Right now, many of us are experiencing the worst health crisis of our lifetime. COVID-19, or coronavirus, is upending most of our lives and forcing us to move into a very new way of life. Schools have closed. In some cases classes are being delivered virtually. In others, academic years have been cancelled all together.
Along with our traditional calendar and delivery goes a way of life that represents normalcy for your college student. (I’m not ignoring or dismissing the feelings of K-12 and graduate students. College is just my wheelhouse.) Your student is either at an off-campus apartment or back home to complete the rest of this semester. What does this mean for you an your family?
1. Your student still in school and is not . . . I repeat . . . NOT on break. Your student is responsible for committing the same time and effort to classes that they were when on campus. Perhaps even more so that they’ve been uprooted from the environment with which they’ve become familiar since late August.
2. Treat this as a work from home situation. In actuality, your students are doing just that. While their schedule may not fit a 9-5 routine, they are working. Your student may be following the same class schedule they have at school, or it may be modified around what’s happening at home. Whatever it is, please respect it. This includes both class and study time – they are two separate things. Your student may also incorporate time to connect with classmates (Did someone say group study video chat?) or even professor’s office hours. They are doing the best they can to finish the semester and it requires cooperation from the entire family.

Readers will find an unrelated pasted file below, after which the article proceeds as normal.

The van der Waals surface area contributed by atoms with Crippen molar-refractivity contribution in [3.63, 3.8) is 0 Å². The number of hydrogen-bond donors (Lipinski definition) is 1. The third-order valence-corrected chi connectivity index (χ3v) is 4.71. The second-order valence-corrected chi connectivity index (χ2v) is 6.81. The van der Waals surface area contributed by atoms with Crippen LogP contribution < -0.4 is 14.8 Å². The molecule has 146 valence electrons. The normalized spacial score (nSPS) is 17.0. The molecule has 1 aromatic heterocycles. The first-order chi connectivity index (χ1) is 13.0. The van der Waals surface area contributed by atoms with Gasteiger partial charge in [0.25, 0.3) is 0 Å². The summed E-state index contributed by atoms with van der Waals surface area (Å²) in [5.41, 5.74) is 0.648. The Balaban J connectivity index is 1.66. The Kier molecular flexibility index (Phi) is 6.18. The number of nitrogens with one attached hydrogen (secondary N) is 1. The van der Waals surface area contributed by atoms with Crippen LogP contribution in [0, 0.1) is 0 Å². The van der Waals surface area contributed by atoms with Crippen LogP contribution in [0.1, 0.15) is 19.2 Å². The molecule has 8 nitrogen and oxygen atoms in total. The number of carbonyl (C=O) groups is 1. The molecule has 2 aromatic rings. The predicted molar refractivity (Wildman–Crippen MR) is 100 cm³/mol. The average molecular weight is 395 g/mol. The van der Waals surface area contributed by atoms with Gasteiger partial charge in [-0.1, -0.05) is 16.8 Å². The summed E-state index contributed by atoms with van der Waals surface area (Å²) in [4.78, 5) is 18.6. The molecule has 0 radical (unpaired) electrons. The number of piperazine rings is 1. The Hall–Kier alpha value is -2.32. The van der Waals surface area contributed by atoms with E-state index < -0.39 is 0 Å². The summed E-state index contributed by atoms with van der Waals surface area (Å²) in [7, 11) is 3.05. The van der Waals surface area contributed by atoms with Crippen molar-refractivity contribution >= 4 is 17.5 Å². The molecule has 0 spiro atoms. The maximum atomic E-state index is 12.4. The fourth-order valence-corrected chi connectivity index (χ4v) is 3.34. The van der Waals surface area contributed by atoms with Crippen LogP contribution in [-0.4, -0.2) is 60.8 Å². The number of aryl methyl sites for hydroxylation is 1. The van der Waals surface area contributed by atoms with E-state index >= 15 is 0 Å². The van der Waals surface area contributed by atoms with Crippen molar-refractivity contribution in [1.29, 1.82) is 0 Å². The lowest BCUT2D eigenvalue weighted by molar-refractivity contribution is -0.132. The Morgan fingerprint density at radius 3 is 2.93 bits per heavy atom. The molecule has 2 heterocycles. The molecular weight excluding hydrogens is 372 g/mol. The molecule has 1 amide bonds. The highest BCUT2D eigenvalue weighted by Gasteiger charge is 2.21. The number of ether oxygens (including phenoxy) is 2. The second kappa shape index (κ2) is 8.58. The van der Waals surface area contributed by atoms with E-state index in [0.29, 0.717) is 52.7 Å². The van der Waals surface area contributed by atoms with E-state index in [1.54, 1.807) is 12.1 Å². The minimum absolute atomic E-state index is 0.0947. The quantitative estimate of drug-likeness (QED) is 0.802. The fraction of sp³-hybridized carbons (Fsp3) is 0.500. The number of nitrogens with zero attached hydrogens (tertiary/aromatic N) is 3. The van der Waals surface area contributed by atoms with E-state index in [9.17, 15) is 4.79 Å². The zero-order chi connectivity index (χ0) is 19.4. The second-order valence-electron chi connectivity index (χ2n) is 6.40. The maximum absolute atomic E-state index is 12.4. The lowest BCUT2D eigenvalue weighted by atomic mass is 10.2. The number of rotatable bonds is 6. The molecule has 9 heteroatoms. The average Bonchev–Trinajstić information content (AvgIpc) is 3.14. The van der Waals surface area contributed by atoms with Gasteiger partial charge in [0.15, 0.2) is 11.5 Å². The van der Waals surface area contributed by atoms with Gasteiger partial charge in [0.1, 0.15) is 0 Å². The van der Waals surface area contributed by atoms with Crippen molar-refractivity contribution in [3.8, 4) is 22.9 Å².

3. There’s no harm in expecting assistance family responsibilities, but respect their priorities. Your student is at home and should help out around the house. However, schedule that household assistance. From helping out with chores to spending time with the rest of the family, there is no issue with the expectation. As your student when the open blocks occur in their schedule and work with that.
4. Encourage your students to socialize with others. Being with family is important, but so are our networks. Your students may have a habit of sitting with her BFF until late night, snacking and chatting. Suggest your student have a watch party and invite friends. To the extent they (and we all) can, replicate as much of their regular routine as possible, only virtually.
5. Cut them and yourself, some slack. This adjustment can be difficult for everyone, especially if you have K-12 children at home in addition to your college student. You may be balancing your own work from home situation, or dealing with fewer hours as a result of the crisis. This is the first time we’ve ALL had to do this and we’re figuring it out as we go.
The main takeaway is that we will get through this. Some of it is trial-and-error and that’s okay. When it comes to your student though, take a deep breath, have a conversation about expectations, and do our best. #TogetherAtHome